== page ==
At its core, marketing is a struggle to be remembered.
Today, every purchase—from a $3 toothbrush to multimillion-dollar enterprise software—involves more research than ever before. Buyers are doing their homework and consulting more sources than they could realistically compare with cold logic.
Amid so much clutter, their decisions are often influenced most heavily by the same variable: emotion.
According to consumer psychologist Peter Noel Murray, an emotionally engaged viewer is one who takes action—be it with a subscription, a social media share, or a purchase.
“In a physical confrontation, fear forces us to choose between ‘fight or flight’ to ensure our self-preservation,” Murray explained in a February 2013 article for Psychology Today. “In our daily social confrontations, insecurity may cause us to buy the latest iPhone to support our positive self-identity.”
To a buyer, Murray continued, a brand is simply a mental representation of the thing being sold. “The richer the emotional content of a brand’s mental representation, the more likely the consumer will be a loyal user.”
The inbound methodology popularized by HubSpot co-founder and CEO Brian Halligan, co-founder and chief technology officer Darmesh Shah, and others has given marketers a sturdy framework for attracting audiences by first addressing their problems. But content marketing can also be much more: a platform for nurturing powerful, emotional brand associations through storytelling.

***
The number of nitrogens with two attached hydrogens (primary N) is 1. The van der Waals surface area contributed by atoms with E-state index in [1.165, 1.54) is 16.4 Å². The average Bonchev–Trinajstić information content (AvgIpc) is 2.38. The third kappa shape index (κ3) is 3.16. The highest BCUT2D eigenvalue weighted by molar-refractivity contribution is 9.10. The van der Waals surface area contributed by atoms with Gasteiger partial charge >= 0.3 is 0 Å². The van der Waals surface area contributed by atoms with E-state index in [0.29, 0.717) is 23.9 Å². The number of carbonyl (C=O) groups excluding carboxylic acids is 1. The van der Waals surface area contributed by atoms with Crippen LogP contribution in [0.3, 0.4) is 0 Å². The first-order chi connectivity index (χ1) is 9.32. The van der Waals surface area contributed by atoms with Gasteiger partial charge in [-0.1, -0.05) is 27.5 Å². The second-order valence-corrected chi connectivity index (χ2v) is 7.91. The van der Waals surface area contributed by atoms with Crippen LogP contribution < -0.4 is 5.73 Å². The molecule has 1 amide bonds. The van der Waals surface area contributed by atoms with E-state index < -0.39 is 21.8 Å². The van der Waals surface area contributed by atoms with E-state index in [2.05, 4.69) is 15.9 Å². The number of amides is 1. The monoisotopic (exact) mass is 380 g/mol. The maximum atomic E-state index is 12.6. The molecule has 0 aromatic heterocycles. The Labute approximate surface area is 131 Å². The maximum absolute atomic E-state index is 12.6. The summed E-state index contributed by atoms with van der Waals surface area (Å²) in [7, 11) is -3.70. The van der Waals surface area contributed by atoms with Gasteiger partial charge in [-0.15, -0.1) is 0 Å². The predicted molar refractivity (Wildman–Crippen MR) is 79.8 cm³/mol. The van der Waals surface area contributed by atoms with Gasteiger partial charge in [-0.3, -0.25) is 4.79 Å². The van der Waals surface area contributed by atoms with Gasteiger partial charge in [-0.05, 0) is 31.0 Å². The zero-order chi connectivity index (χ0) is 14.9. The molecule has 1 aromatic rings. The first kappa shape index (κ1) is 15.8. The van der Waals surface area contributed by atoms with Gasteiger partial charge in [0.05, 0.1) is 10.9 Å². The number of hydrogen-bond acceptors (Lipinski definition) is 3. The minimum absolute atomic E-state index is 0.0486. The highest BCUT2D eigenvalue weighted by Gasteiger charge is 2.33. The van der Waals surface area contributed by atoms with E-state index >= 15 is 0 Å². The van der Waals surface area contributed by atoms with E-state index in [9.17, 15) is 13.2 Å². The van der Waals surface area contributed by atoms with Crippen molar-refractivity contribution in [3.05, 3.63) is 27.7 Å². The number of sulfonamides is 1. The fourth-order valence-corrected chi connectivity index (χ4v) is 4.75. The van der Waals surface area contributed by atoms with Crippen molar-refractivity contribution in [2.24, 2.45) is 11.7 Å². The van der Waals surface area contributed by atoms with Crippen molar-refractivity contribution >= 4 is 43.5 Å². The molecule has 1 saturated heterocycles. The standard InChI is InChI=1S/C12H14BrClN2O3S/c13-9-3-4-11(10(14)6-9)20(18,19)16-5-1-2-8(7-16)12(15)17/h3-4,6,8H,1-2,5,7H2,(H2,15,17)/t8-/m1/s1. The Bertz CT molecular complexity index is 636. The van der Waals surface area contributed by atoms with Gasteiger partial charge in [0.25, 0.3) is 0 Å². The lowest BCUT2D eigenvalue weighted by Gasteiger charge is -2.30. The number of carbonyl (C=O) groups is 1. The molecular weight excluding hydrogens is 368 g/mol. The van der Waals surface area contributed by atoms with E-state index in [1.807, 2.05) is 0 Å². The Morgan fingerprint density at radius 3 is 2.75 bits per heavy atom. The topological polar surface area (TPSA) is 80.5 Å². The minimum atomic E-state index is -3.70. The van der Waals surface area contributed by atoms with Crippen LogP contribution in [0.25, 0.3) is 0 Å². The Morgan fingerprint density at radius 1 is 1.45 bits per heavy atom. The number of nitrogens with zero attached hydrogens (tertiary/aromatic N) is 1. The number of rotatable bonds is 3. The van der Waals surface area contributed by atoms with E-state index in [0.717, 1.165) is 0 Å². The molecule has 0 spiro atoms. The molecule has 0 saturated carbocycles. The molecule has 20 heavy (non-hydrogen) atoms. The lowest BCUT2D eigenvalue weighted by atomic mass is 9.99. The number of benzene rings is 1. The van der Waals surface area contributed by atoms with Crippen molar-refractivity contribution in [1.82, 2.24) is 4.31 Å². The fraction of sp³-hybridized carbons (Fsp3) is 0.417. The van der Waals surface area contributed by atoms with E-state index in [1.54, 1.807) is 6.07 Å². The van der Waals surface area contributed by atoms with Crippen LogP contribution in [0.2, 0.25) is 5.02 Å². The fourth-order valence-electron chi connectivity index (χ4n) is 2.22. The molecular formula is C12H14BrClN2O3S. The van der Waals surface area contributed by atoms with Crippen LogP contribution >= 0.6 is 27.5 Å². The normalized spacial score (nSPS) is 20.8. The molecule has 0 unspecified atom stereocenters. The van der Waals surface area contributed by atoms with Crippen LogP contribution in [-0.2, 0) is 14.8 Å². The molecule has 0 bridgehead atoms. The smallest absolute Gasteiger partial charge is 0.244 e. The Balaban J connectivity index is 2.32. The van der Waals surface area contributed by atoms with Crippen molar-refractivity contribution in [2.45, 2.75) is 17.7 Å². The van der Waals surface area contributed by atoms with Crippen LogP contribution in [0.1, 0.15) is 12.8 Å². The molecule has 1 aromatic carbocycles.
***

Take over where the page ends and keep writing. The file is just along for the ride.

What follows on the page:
A Brief History Of Emotional Branding
Emotional branding is a familiar practice in advertising and public relations. Edward Bernays, often called the “father of public relations,” popularized it nearly a century ago when he started applying the theories of his uncle, Sigmund Freud, to affect mass purchasing behaviors. His efforts had a ripple effect that continues to this day.
In the late 1920s, American Tobacco Co. president George Washington Hill was trying to open up a potentially massive market for his cigarettes. Although limited numbers of women had begun smoking when they took over traditionally male occupations during World War I, most were still deterred by a strong social taboo against women smoking cigarettes in public.
Hill hired Bernays to address the issue, and his investment soon paid off. Bernays paid women to smoke while marching in New York City’s 1929 Easter Sunday Parade, branding their cigarettes as “torches of freedom” symbolizing empowerment and rejection of patriarchal taboos. The campaign drew the backing of prominent women’s rights activist Ruth Hale, who recruited more protesters to light up at the parade.
The “Torches of Freedom” campaign became culturally entwined with women’s rights, and it is often credited for pushing women’s tobacco use into the mainstream. In 1923, the Journal of the American Medical Woman’s Association reported that women had accounted for just 5 percent of total cigarette purchases; by 1935, that number had climbed to 18.1 percent.
Since then, many of history’s most iconic ads—Coca Cola’s “’Mean’ Joe Greene,” the Ronald Reagan 1984 presidential campaign’s “Morning in America” and Nike’s generation-spanning “Just Do It” campaign, for example—have succeeded in linking a specific and powerful emotion to a brand.
In the outbound era, brands had precious little time to make emotional connections with their audiences--essentially, the duration of a TV spot or the flip of a page. But the many touch points and continuous engagement potential of inbound marketing give 21st-century marketers more opportunities to influence how people feel about their brands.